The Minnesotans traveled by bus, van and train for the march to raise awareness about climate change and urge world leaders to act.
The University of Minnesota has completed its renovation of the famous lab on the Mississippi River, adding new research devices that will enable more extensive wind and wave tests.
Top economists outlined ways to reduce greenhouse gas emissions that contribute to climate change.
The Department of Natural Resources confirmed the presence of zebra mussels on Christmas Lake just last month.
The project still needs federal environmental review and State Department approval.
With all the food waste generated at the fair, there is great potential for more composting. The main stumbling block will be all those plastic cups.
Before hazardous waste laws existed, the auto manufacturer dumped paint waste and other material at the site near the Mississippi.
The town is one of a small, but growing, number of Minnesota communities with a century of weather records.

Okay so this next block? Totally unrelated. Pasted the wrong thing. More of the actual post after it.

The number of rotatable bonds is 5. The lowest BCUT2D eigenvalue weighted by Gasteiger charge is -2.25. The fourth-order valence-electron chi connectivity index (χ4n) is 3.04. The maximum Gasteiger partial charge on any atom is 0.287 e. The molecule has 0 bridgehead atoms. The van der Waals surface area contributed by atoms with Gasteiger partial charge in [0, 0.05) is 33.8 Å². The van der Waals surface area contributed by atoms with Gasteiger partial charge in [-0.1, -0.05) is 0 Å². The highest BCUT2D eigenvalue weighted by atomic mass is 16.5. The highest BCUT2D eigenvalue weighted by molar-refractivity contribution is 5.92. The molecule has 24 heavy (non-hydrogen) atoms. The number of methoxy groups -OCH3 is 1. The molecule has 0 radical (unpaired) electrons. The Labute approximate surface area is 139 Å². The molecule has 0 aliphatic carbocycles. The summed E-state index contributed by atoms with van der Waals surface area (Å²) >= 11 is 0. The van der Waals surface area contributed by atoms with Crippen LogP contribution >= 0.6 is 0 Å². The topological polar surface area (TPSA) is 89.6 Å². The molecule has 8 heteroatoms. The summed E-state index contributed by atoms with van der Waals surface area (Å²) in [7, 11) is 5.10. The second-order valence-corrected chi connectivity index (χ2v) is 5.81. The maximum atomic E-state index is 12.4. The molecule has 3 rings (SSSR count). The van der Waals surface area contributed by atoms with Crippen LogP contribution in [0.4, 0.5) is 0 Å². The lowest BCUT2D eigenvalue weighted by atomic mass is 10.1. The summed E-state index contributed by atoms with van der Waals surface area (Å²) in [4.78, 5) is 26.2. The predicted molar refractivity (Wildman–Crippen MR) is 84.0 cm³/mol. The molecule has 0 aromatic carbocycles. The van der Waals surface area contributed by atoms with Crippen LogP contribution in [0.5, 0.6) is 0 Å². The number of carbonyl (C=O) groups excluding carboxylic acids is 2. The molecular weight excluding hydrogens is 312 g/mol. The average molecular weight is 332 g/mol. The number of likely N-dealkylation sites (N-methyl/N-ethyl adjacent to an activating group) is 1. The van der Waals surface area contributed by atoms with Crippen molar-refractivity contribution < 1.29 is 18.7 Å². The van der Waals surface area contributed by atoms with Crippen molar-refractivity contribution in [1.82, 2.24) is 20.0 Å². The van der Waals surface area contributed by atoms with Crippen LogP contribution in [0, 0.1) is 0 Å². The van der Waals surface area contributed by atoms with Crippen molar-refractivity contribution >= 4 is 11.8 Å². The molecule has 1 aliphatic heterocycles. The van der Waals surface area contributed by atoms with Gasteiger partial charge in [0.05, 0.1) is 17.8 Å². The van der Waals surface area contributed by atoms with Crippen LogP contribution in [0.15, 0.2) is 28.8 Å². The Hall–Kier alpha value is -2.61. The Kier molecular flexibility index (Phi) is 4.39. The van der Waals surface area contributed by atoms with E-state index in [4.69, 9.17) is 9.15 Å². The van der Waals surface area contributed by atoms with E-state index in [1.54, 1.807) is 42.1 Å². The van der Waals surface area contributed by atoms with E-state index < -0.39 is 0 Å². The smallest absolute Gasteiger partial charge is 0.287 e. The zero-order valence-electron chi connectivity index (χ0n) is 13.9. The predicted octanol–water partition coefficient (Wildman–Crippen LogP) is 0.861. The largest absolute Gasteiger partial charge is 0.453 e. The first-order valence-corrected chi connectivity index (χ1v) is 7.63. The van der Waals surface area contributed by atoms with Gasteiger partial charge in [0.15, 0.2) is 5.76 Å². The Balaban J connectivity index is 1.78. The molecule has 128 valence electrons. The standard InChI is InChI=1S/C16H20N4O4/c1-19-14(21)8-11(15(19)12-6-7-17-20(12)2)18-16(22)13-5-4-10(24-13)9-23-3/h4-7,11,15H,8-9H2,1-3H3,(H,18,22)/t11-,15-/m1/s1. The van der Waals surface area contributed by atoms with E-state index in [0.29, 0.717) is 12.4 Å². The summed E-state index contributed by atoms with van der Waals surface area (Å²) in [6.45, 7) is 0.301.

Last year the Gourley Brothers company applied for and received a permit that would allow its farm to pump up to eight million gallons of groundwater a year. Neighbors who oppose the large feedlot say the Department of Natural Resources didn't do its homework before issuing the permit
Environmental group says oil line comes too near wild rice beds.
Some of the anger over the facility comes from the fact that it's located on a tributary just six miles from the Buffalo River, an area they gets special protection from the National Park Service.
It's the pollution equivalent of taking 750,000 cars off the road every year, said Mike Harley director of the Environmental Initiative, which runs the effort.
The Minnesota Pollution Control Agency has said other routes as well as alternatives to the project should be considered, and MPCA officials disagree with the state Department of Commerce on how the route question should be handled.
At the university, a new source of water for 200 toilets and 600 students is less than a year old but "working better than even we expected it to," said Cathy Abene, the university's principal civil engineer.
Treated sewage water is getting used again
in a few places, watering golf courses, washing trucks and sweeping streets. The economics in a water-rich state make for slow change, but those who have tried it think it could be a way of the future.